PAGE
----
The editorial ``Misfire,'' Sept. 19, misses one very important point about the potential effects of the Brady amendment, which recently met its doom. The National Rifle Association does oppose waiting periods on the basis that they've done nothing to deter the flow of firearms to criminals in the states which have adopted them. However, the significant effect the Brady legislation sought to impose was the creation of a federal bureaucracy with the authority to approve or deny the transfer of any handgun of any type in any of the 50 states.
Additionally, it would have given the secretary of the Treasury the authority to ban entire classes of handguns without approval of Congress or the American people.
The NRA is not a group of ``kooks'' or ``gun nuts,'' as the cartoon accompanying this editorial implies; it is a grass-roots organization concerned with the protection of one of our most important constitutional rights. As long as emotionalism rather than logic dictates the actions of the antigun lobby, the right to keep and bear arms will not be safe. Brian Joseph Todd Bakersfield, Calif.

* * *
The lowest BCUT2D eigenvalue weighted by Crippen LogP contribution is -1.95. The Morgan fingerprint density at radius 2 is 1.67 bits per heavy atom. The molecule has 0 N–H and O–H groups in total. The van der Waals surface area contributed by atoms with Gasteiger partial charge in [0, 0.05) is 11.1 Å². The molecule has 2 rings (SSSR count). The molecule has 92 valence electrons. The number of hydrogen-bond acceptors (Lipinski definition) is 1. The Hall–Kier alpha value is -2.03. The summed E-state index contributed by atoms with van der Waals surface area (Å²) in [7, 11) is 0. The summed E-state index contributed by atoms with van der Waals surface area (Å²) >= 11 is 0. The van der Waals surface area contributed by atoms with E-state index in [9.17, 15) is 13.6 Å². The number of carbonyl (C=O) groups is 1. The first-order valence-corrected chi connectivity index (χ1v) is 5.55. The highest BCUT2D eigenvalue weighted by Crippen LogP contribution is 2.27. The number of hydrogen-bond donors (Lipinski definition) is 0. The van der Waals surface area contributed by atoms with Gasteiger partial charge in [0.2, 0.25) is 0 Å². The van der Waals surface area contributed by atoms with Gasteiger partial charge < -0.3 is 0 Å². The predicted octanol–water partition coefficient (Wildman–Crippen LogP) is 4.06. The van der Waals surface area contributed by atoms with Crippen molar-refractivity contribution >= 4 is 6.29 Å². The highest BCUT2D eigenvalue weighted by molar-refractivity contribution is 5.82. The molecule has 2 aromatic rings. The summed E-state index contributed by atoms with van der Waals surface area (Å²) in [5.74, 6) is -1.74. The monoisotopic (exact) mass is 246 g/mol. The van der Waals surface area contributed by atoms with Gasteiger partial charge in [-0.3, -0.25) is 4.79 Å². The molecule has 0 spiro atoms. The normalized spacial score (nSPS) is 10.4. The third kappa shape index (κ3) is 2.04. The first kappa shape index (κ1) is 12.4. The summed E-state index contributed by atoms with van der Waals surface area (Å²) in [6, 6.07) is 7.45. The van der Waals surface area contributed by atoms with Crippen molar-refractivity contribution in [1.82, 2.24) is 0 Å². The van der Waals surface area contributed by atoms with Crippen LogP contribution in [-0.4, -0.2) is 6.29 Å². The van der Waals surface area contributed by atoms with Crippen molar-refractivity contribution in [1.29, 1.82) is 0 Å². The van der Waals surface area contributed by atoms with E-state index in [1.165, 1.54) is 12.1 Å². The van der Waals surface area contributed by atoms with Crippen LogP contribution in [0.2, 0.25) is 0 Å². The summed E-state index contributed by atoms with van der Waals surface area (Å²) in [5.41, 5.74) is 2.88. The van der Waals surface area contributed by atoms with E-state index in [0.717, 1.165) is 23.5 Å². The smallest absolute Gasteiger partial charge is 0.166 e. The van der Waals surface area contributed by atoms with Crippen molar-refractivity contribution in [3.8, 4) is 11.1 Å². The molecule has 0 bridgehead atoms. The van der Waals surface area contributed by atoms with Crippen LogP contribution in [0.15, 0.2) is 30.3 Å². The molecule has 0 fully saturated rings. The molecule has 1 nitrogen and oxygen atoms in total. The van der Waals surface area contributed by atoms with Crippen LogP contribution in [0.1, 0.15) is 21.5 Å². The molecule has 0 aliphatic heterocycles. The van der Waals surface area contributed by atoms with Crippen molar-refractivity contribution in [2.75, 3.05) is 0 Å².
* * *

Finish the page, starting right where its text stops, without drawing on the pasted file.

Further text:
Regarding the article ``States at a draw over handgun bans,'' Sept. 8: I am baffled by the American belief in the ``right to bear arms.'' Americans do not have a right to carry arms except for the use of militia (military), as the US Constitution clearly states. Norman Morrison Newhall, Calif.
Educational erosion Regarding Rushworth M. Kidder's column ``Have US universities flunked out on the humanities?,'' Sept. 19: The National Endowment for the Humanities report, ``Humanities in America,'' is long overdue.
It's hard to believe that 37 percent of US colleges and universities give degrees without requiring any course in history. This is just one more tragic symptom of the erosion of an educational system. The heart and soul of knowledge and understanding has been stripped from the learning process from kindergarten to college.
Everyone in education should be shocked into action when they read this report. Enrichment, values, comprehensiveness, appreciation, and culture have been systematically siphoned from classrooms. Elizabeth Shea South Laguna, Calif.